I think a lot of the picture on the wall straighten stuff we do has more to do with the visual balance of the picture than it's relationship to straight with the mopboard.

How about a picture with a water horizon that looks higher on one side?? Talk about an PS'ing urge to straighten and crop!!!!!

Error - Can't find printer, scanner or camera

Make sure the USB cable is hooked to your computer when you turn the computer on ( boot up).

I use the USB cable to download from my Oly P&S and the same cable to download from the DRebel. Make sure the cameras are off when hooking up and make sure the camera is off when unhooking. I use the XP Camera and Scanner Wizard and don't let the computer clear the card. When the images have downloaded I turn the camera off - unhook - then delete the images in camera.

I haven't reformated since putting the cards in the camera - unless the clear all images does it automatically.

I haven't had the cards out of either camera since putting them in other than to show people in my class how they pop out and what they look like.

I use the same method for the desktop and laptop.

I never installed the software that came with either camera.

You can get the camera not found if you plug in the camera after booting up the computer. I leave the USB cable hooked to the desktop all the time so when the computer boots it finds the cable hookup. With the laptop I plug in the USB before booting up. Then when I plug in the cameras and turn them on the computer finds them. My printer hooks up by USB and if I hook it up after booting it only finds the printer half the time. I usually have to hook up then boot for them to find each other.

Lots of I, I, I in this post but there is some controversy over doing things this way - using the cable vs. using a card reader. Card readers are fine - especially if your camera goes through batteries.

Sunday, February 05, 2006

RAW or JPG ????

Most digital cameras have highest resolution jpeg as their default setting, or some the next step down - high jpeg. Some P&S's do raw.

Resolution has two different meanings and can really confuse people - it can be :

dpi - dots per inch

ppi - pixels per inch

And every image can have both. For a good 4x6 it needs to have a pixel count of 1024x768 or higher and if you want to print it you want it at 250 to 300 dpi.

If you want to send it in an e-mail you would resize it to a 600 pixel count for the width ( resizer will fill in the heigth # ) and maybe you would drop the dpi to 72.

You can change the default resolution setting in your camera if you want it to take higher or lower pixel count images. If all you want your images for is web, a lower pixel count will cut down on your postprocessing ( workflow ) If you want to print or print enlargements you need to set the camera to do higher pixel count images so there is more detail captured. If you have a camera that captures in raw you get all the info the camera captured - and the camera does no processing - a highest setting jpg would have the same pixel count but some processing of the image is done by the camera, which makes post processing go faster in general.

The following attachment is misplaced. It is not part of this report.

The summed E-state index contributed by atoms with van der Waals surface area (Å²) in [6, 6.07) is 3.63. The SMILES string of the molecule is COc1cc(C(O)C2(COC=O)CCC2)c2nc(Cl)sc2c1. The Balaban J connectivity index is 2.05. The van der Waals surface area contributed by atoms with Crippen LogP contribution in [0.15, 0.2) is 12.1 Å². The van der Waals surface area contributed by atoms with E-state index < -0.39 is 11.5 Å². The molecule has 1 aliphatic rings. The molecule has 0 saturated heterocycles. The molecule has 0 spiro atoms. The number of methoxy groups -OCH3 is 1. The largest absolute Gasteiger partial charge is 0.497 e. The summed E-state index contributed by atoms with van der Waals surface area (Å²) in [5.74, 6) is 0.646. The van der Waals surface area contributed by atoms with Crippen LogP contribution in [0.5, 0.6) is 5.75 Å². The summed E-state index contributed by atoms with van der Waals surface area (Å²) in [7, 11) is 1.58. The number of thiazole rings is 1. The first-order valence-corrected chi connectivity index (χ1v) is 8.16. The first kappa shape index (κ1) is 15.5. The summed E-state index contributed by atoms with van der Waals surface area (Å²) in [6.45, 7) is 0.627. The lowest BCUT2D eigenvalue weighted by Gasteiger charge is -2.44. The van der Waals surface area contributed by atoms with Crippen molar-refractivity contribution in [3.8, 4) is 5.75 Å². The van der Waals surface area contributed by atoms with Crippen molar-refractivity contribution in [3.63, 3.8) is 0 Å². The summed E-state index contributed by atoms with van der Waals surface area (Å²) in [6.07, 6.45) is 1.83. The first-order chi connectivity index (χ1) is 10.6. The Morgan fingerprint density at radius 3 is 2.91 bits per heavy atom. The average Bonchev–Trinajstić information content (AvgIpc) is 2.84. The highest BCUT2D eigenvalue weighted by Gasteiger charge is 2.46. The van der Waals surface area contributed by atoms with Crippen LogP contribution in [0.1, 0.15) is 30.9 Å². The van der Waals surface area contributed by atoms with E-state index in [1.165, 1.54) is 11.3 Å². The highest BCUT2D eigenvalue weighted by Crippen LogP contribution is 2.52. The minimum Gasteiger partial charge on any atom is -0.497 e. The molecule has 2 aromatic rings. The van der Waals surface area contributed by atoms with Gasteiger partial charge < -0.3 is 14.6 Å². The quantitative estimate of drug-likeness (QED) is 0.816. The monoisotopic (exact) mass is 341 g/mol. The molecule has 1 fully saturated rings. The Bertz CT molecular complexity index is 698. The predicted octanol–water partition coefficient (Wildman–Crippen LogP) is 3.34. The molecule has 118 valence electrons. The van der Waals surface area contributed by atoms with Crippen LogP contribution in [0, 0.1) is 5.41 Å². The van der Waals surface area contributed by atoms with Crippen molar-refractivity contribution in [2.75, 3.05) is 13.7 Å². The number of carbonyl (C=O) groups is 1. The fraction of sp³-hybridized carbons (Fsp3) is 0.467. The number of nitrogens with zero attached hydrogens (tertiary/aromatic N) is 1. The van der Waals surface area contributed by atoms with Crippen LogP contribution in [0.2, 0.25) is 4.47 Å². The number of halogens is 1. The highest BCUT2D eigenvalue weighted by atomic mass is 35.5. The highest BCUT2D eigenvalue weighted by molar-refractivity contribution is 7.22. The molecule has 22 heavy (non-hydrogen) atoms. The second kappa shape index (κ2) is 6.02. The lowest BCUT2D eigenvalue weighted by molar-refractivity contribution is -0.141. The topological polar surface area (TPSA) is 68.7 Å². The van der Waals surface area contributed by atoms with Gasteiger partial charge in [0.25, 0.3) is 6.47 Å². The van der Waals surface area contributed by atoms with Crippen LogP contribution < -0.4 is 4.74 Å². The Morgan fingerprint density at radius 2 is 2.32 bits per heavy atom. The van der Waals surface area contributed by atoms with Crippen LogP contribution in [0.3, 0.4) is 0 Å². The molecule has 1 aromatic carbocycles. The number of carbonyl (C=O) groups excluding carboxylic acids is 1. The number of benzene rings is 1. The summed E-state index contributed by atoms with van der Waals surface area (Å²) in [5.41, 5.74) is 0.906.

Raw images have to go through postprocessing because decisions about exposure, color balance etc have to be made ( with jpg the camera made those decisions ). Raw images are much bigger file sizes, which can make working with them and storing them more of a challenge.

The average beginning photographer isn't ready for raw and the postprocessing it needs - for someone who is comfortable with image editing ( photoshop ect) raw can be a great tool for the tweaking they want to do. Anyone who wants to make it as a pro these days needs to be proficient at Photoshop or hire someone who is.

Saturday, February 04, 2006

Why are parts of pictures getting cropped off when printed??

Welcome to the brotherhood of freeform croppers - and the things we have to deal with. Doing your own printing someday will be freeing to you - in the mean time while you have to live with someone else doing your printing for you -

A 4x6 is a certain shape rectangle - 4" to 6" ratio. An 8x12 is the same shape - same ratio. To get from 4x6 to 8x10 the shape & ratio of the sides of the rectangle have to change. Think of it as having to crop 2" off a 8x12 to get to 8x10.

Some print places also crop some off when the white edges become part of 4x6 for them. Some people plan the white edges into their 4x6 so if their picture gets cropped off they loose white edge not part of their image.

Another thing that can mess up here is not having all your images at the same resolution - ppi - pixels per inch. Usually you want from 250 to 300 for this number. A minimum pixel count for a 4x6 would be 1024x768. You can have a higher pixel count than that but don't go lower. If you don't watch your resolutions the printer will make adjustments that throw off sizing of the image. When you crop you wack off pixels and if you didn't keep the ratio right the printer will blow it up some and then do its own cropping.